Confined space: Isolation of hazards

Control Measure Knowledge

Isolation from gases, liquids, and other flowing materials

When operating in a confined space, the ingress of gas, liquids or flowing materials will affect the environment, which may become hazardous to those inside the confined space.

Personnel should be aware of the environment and any associated processes that may affect the confined space and take all appropriate actions to prevent the ingress of substances. Further information of these substances could be obtained from Site-Specific Risk Information (SSRI), site working plans or the responsible person.

Confined spaces should be securely isolated from the ingress of substances that could pose a risk to those working within the space.

An effective method used in industry is to disconnect the confined space completely from every potential source. Methods include removing sections of pipe or duct, inserting blanks or a suitable, reliable valve that is locked shut, providing there is no possibility of it allowing anything to pass through when locked, or of being unlocked when people are inside the confined space.

Barriers, such as a single brick wall, a water seal or shut-off valves, or those sealed with sand or loam to separate one section of machinery from another, are sometimes present at a confined space and offer some degree of its isolation. However, these barriers are usually provided for normal working and may not provide the level of safety protection necessary for the high risks often found in confined spaces. A more substantial means of isolation may therefore be needed.

Isolation of liquids may be possible in industrial-type confined spaces, such as vats and silos. However, in confined spaces affected by weather, water distribution or sewerage, it may not always be possible, so personnel should be extra vigilant and take extra precautions.

It may be possible to use appropriate submersible or other pumping equipment to remove liquids or reduce levels, or to insert inflatable bladders. However, using methods such as this should be carried out with caution as they can suddenly fail, releasing the contents.

Possible diversion of the liquid can occur which could affect other areas. The level of liquid in the confined space and the liquid being removed or sealed off should be continually monitored while personnel are inside the confined space.

Isolating the flow of a particular material into the space can be achieved in industrial-type confined spaces, such as vats and silos, with the option of shutting down the flow of materials into the space. In other situations, this may not be possible, but personnel may be able to remove the product from the space in question and eliminate the actual hazard.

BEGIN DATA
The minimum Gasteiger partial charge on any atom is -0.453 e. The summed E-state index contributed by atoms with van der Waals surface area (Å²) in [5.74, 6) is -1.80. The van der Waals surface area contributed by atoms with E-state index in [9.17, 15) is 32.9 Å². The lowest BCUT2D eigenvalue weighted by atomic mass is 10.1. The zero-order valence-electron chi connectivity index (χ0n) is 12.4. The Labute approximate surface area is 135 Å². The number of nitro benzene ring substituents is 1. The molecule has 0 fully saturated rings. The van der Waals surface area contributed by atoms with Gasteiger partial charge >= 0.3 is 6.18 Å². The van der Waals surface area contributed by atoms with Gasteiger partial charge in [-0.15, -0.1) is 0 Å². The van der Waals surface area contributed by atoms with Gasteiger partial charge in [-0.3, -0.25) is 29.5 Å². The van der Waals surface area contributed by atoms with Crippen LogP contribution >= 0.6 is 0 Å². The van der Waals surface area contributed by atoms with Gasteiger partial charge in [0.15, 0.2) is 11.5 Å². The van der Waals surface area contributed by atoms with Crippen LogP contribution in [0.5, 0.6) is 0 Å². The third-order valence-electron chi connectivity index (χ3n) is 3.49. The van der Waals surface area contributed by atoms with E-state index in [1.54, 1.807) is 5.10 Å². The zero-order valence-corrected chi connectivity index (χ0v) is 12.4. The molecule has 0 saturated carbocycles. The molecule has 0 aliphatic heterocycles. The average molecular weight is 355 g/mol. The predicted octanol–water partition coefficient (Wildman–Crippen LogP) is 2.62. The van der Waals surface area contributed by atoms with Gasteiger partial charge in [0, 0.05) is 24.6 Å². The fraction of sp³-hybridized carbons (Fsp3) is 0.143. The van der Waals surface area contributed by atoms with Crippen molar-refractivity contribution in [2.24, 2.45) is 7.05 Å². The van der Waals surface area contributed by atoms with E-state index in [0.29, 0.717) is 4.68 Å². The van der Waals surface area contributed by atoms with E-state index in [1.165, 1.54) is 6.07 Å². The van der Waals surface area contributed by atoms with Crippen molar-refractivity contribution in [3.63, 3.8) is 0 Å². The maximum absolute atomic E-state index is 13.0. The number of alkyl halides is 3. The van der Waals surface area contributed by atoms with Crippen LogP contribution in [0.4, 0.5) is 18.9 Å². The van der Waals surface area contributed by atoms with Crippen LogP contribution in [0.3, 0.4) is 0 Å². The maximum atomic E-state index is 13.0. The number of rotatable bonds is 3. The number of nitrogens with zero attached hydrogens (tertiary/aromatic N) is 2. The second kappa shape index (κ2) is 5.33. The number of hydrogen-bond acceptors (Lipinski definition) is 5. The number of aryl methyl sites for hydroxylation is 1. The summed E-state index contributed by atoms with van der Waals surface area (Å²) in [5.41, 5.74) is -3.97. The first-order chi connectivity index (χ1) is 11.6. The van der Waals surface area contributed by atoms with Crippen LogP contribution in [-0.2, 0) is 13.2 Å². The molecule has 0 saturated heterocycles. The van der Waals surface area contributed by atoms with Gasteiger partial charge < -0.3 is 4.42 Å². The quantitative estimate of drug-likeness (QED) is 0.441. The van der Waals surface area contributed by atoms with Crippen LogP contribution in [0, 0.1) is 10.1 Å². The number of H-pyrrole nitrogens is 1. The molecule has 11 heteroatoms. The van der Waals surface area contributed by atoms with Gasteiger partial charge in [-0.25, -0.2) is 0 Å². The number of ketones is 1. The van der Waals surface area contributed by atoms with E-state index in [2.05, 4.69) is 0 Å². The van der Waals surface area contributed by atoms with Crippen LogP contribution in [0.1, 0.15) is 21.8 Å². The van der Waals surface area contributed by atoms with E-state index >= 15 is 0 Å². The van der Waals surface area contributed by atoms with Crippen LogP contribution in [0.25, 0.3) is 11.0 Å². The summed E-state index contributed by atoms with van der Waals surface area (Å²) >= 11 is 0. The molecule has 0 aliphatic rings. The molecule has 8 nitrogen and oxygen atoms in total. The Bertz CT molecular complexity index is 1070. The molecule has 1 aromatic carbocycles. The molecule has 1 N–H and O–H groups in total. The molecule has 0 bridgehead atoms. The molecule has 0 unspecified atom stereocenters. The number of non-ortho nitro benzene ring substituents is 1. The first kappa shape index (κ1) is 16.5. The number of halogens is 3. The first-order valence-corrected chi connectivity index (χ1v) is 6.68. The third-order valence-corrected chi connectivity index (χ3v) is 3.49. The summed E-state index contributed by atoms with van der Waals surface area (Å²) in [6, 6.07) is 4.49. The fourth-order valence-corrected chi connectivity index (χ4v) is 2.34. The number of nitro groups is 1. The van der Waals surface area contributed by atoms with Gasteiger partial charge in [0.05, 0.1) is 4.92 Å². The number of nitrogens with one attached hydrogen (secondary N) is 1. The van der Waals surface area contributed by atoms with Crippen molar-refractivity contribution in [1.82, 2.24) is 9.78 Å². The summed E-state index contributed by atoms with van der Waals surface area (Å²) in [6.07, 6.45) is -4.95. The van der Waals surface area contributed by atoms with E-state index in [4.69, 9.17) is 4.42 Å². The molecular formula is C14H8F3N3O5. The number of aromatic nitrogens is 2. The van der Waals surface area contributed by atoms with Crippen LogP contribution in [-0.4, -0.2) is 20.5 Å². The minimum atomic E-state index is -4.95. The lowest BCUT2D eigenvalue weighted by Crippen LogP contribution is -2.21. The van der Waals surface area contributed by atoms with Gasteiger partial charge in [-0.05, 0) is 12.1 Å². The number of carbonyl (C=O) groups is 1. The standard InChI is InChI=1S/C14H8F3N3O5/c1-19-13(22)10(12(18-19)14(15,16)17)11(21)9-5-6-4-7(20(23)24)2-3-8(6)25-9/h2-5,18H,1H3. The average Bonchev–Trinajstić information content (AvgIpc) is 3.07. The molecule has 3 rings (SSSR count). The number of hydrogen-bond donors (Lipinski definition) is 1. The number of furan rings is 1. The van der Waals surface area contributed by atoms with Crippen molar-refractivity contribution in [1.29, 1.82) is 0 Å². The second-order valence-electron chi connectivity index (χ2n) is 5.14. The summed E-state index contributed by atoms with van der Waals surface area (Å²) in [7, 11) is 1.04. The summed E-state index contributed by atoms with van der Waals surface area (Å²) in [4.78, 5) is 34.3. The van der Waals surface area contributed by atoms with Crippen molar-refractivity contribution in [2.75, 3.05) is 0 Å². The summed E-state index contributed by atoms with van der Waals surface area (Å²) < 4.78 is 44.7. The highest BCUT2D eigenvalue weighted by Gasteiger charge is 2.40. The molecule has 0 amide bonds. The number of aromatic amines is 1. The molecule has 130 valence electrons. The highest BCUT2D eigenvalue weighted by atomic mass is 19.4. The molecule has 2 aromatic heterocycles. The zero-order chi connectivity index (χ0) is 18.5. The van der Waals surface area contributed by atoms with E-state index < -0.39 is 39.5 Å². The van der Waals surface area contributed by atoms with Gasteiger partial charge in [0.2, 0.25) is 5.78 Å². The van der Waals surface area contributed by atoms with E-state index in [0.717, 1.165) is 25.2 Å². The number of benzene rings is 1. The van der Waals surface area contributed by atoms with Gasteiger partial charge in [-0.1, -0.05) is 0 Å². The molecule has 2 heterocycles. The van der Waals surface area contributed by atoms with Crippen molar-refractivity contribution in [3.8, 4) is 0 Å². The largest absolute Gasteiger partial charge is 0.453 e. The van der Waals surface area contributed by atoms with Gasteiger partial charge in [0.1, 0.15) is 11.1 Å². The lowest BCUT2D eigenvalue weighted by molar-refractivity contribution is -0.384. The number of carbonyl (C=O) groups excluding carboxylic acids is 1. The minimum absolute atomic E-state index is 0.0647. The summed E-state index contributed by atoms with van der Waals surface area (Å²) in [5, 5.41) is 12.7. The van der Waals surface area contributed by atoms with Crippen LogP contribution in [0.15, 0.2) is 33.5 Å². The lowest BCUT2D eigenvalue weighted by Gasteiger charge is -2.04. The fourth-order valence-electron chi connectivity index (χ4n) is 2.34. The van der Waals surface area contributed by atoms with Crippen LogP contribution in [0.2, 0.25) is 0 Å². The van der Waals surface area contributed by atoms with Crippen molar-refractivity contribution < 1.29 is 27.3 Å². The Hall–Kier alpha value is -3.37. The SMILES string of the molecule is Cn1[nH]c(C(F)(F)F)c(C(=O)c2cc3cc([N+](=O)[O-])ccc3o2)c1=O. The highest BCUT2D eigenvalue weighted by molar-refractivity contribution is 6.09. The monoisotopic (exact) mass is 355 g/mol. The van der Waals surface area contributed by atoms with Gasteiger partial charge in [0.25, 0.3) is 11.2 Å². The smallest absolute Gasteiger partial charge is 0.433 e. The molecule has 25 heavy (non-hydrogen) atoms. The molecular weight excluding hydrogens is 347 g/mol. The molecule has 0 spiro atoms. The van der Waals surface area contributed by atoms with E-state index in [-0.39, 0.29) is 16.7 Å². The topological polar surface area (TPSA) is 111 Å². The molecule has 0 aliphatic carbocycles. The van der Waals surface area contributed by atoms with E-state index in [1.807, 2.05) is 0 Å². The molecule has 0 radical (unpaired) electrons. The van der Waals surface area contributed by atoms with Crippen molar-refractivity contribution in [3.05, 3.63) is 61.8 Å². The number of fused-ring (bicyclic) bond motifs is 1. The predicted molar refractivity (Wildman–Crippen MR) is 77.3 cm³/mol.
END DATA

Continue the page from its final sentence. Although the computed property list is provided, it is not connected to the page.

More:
Incident commanders should be aware that risks associated with free-flowing materials can include crusting of the upper surface, bridging of material and machinery, for example, a screw conveyor.

Whatever means of isolation is used, it must be tested to ensure it is sufficiently reliable by checking for substances to see if isolation has been effective.

Isolation from electrical or mechanical equipment

Some confined spaces contain electrical or mechanical equipment, with power supplied from outside the space. It may be necessary to request specialist advice or assistance for isolating hazards in confined spaces.

Power should be disconnected, separated from the equipment, and a check made to ensure isolation has been effective. However, it may be necessary to carry out a risk assessment that allows the power to remain on if necessary, for example:

  • To assist with the task being undertaken
  • To support vital services, such as:
  • Lighting
  • Communications
  • Firefighting
  • Ventilation
  • Pumping if there is a risk of flooding
  • If cables are distributing power to other essential areas or processes

Isolation could include locking off the switch and formally securing the key, in accordance with a permit-to-work, until it is no longer necessary to control access. Lock and tag systems can be useful as each operator has their own lock and key providing self-assurance of the inactivated mechanism or system. There should be a check made to ensure there is no stored energy of any kind left in the system that could activate the equipment inadvertently. For further information refer:

Strategic Actions

Tactical Actions